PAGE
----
Environmental Engineering Reference
into 50 mL LB medium containing E. coli DH5ʱ and B. subtilis inoculums
separately, leaving one as a control to track the normal microbial growth and
shaken at 180 rpm at 37 ± 2 °C. Optical density measurement at 600 nm indicates
the bacterial growth interacting with nanoparticle and the viability was determined
from a plot of the log of the optical density versus time.
Uptake Studies of Chromium (VI) in Batch Process
Cr(VI) uptake studies have been performed in a batch process in which glutathion-
ated iron nanoparticles were evaluated for chromium(VI) removal effi ciency.
Adsorption studies were performed by adding 25 mL of the solution in 100 mL
Erlenmeyer fl ask containing different concentration (0.1-1.0)
g/mL of potassium
di-chromate to 100
g/mL of GSH-loaded iron nanoparticles sepa-
rately. The pH of the solutions and iron nanoparticles were separately adjusted at
7.0. Flasks were placed on a rotary shaker and shaken at 120 rpm at 37 ± 2 °C. After
desired incubation (24 h), Cr(VI) loaded nanoparticles were separated with mag-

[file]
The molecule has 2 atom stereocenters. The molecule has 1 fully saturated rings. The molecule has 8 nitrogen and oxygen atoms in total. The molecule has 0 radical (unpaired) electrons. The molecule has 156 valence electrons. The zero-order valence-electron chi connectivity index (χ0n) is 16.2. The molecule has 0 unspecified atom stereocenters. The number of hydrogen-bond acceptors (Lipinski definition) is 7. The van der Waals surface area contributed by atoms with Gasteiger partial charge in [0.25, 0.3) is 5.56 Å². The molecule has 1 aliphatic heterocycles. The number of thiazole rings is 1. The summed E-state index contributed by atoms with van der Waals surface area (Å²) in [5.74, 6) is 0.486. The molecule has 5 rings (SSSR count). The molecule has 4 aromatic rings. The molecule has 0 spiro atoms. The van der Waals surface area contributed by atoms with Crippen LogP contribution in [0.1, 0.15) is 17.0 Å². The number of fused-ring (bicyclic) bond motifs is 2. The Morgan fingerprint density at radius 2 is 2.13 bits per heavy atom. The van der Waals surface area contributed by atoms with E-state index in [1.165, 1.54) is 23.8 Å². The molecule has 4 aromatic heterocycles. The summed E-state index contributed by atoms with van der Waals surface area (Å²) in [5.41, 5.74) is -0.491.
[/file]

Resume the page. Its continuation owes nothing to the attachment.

netic decantation and the supernatant has been analyzed for Cr(VI) concentration.
g/mL and 200
Cr(VI) removal was measured as the decrease of chromate using Cr(VI) specifi c colo-
rimetric reagent S-diphenylcarbazide (DPCZ). About 1 mL of 0.05 % DPCZ (w/v in
acetone) was added to 1 mL of water sample and additionally 3 mL of 0.16 M sulfuric
acid was poured for minimizing the deterioration (Urone 1955 ). A purple complex was
formed due to the reaction of DPCZ with chromate. The absorbance was taken imme-
diately at 540 nm in a spectrophotometer. Quantity of Cr(VI) was measured obtaining
the calibration curve using potassium di-chromate (K 2 Cr 2 O 7 ) solution as standard.
Effect of pH on Cr(VI) Adsorption
Aqueous chromium solution (2
g/mL) was adjusted to the required pH (3, 11)
using 0.1 N HCl or 0.1 N NaOH. Flasks were shaken with 120 rpm at 37 ± 2 °C for
required incubation time (24 h).
Absorption Studies of Malachite Green (MG)
MG uptake studies were performed in a batch process according to Afkhami et al.
( 2010 ) with some modifi cation. Effect of pH has been studied with SDS iron
nanoparticles as absorbent. Adsorption studies were performed by adding 25 mL of